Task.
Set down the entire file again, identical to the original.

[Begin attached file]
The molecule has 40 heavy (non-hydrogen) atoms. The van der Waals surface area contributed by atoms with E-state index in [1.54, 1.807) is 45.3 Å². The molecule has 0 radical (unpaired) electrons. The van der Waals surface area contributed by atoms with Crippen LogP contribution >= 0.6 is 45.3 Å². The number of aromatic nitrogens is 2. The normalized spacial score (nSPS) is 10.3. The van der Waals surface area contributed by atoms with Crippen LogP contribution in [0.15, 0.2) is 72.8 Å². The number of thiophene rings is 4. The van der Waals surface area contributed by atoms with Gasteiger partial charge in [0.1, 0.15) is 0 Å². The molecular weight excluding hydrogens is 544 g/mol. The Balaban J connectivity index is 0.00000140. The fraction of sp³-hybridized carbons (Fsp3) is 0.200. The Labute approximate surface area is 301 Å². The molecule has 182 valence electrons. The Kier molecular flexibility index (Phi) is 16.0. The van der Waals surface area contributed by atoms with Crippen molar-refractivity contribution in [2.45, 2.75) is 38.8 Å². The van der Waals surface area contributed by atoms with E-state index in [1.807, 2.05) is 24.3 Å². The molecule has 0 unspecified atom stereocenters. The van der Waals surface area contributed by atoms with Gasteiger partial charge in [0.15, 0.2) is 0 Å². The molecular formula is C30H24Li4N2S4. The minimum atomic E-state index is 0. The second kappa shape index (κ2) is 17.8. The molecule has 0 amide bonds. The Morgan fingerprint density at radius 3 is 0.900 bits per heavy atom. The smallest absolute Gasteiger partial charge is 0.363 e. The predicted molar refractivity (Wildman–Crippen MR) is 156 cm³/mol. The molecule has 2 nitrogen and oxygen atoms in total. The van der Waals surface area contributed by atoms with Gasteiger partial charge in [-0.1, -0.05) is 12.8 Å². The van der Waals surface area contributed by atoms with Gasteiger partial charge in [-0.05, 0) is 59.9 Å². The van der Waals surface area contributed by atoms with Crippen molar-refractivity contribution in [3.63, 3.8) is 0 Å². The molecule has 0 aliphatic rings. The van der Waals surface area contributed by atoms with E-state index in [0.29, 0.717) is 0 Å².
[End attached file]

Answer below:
The molecule has 40 heavy (non-hydrogen) atoms. The van der Waals surface area contributed by atoms with E-state index in [1.54, 1.807) is 45.3 Å². The molecule has 0 radical (unpaired) electrons. The van der Waals surface area contributed by atoms with Crippen LogP contribution >= 0.6 is 45.3 Å². The number of aromatic nitrogens is 2. The normalized spacial score (nSPS) is 10.3. The van der Waals surface area contributed by atoms with Crippen LogP contribution in [0.15, 0.2) is 72.8 Å². The number of thiophene rings is 4. The van der Waals surface area contributed by atoms with Gasteiger partial charge in [0.1, 0.15) is 0 Å². The molecular weight excluding hydrogens is 544 g/mol. The Balaban J connectivity index is 0.00000140. The fraction of sp³-hybridized carbons (Fsp3) is 0.200. The Labute approximate surface area is 301 Å². The molecule has 182 valence electrons. The Kier molecular flexibility index (Phi) is 16.0. The van der Waals surface area contributed by atoms with Crippen molar-refractivity contribution in [2.45, 2.75) is 38.8 Å². The van der Waals surface area contributed by atoms with E-state index in [1.807, 2.05) is 24.3 Å². The molecule has 0 unspecified atom stereocenters. The van der Waals surface area contributed by atoms with Gasteiger partial charge in [0.15, 0.2) is 0 Å². The molecular formula is C30H24Li4N2S4. The minimum atomic E-state index is 0. The second kappa shape index (κ2) is 17.8. The molecule has 0 amide bonds. The Morgan fingerprint density at radius 3 is 0.900 bits per heavy atom. The smallest absolute Gasteiger partial charge is 0.363 e. The predicted molar refractivity (Wildman–Crippen MR) is 156 cm³/mol. The molecule has 2 nitrogen and oxygen atoms in total. The van der Waals surface area contributed by atoms with Gasteiger partial charge in [-0.1, -0.05) is 12.8 Å². The van der Waals surface area contributed by atoms with Gasteiger partial charge in [-0.05, 0) is 59.9 Å². The van der Waals surface area contributed by atoms with Crippen molar-refractivity contribution in [3.63, 3.8) is 0 Å². The molecule has 0 aliphatic rings. The van der Waals surface area contributed by atoms with E-state index in [0.29, 0.717) is 0 Å².